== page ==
AWID takes a close look at to what extent a series of conversations between governments and civil societies about sustainable development goals have considered women's rights and gender equity.
Law & Policy
Hamid Karzai orders changes to draft law amid fears for Afghan women
The Guardian (Emma Graham- Harrison) - February 17th, 2014
President of Afghanistan, Hamid Karzai, has listened to protestors who are against the newly proposed Afghani law that would prevent relatives of victims of domestic violence from testifying in court. Karzai has "backed away from [the] law" and has decided that the law must be amended.
Fighting for Women’s Rights in Swat Valley
France 24 (Taha Siddiqui) - February 27th, 2014
In one region of Taliban-controlled Pakistan women are standing up against the existing practice of elderly men controlling justice and enforcing the law. Women have formed their own justice system, known as the jirga, so that women's legal issues, such as those regarding honor killings and dowry, are no longer resolved by men alone.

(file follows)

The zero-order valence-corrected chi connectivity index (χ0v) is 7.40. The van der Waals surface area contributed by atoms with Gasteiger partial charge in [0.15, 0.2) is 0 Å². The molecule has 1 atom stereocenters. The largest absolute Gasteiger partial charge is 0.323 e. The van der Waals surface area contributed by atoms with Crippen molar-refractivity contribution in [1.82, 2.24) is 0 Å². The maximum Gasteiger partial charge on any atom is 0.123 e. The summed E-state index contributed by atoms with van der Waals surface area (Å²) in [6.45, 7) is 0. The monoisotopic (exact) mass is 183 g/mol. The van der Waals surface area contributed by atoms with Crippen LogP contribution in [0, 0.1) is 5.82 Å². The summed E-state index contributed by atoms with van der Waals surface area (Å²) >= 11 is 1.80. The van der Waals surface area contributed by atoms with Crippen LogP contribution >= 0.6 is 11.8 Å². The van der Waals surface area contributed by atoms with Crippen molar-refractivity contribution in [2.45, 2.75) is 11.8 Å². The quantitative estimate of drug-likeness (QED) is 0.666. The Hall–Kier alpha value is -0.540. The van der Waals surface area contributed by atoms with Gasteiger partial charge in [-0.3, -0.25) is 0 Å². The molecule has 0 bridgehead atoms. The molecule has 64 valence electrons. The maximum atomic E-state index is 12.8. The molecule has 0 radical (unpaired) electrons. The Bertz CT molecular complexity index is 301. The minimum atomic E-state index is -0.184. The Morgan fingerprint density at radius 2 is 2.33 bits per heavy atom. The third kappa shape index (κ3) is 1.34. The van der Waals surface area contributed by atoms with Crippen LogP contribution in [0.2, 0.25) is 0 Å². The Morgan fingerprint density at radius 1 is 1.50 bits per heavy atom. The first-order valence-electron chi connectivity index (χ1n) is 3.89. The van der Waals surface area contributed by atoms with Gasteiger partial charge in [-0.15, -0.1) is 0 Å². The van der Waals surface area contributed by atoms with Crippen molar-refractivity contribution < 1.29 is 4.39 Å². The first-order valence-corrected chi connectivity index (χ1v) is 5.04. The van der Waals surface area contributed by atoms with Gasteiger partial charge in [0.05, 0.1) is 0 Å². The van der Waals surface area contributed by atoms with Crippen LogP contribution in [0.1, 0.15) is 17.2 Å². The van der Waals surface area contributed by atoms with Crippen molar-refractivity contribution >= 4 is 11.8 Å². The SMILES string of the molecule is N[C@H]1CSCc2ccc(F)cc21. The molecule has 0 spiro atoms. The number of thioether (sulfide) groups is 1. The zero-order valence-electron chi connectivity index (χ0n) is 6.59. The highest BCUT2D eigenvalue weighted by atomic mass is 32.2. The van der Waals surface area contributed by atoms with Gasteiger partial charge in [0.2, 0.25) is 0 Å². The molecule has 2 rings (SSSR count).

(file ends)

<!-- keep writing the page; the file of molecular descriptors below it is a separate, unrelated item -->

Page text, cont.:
Rollback of Women’s Rights: Not Just in Afghanistan
National Geographic (Eve Conant) - February 20th, 2014
In Afghanistan, 87% of women have experienced violence and only 2% own land. This article details some of the rollbacks of women's rights in the Arab world, including the new controversial domestic violence law in Afghanistan that prevents relatives of a battered woman to testify on her behalf in court even if they witnessed the crime. The article also describes a series of new Indonesian laws that require that women wear the hijab, ban them from straddling motorcycle, and legalize FGM. Virginity tests have also been proposed in Indonesia.
Women’s Rights Advance in Morocco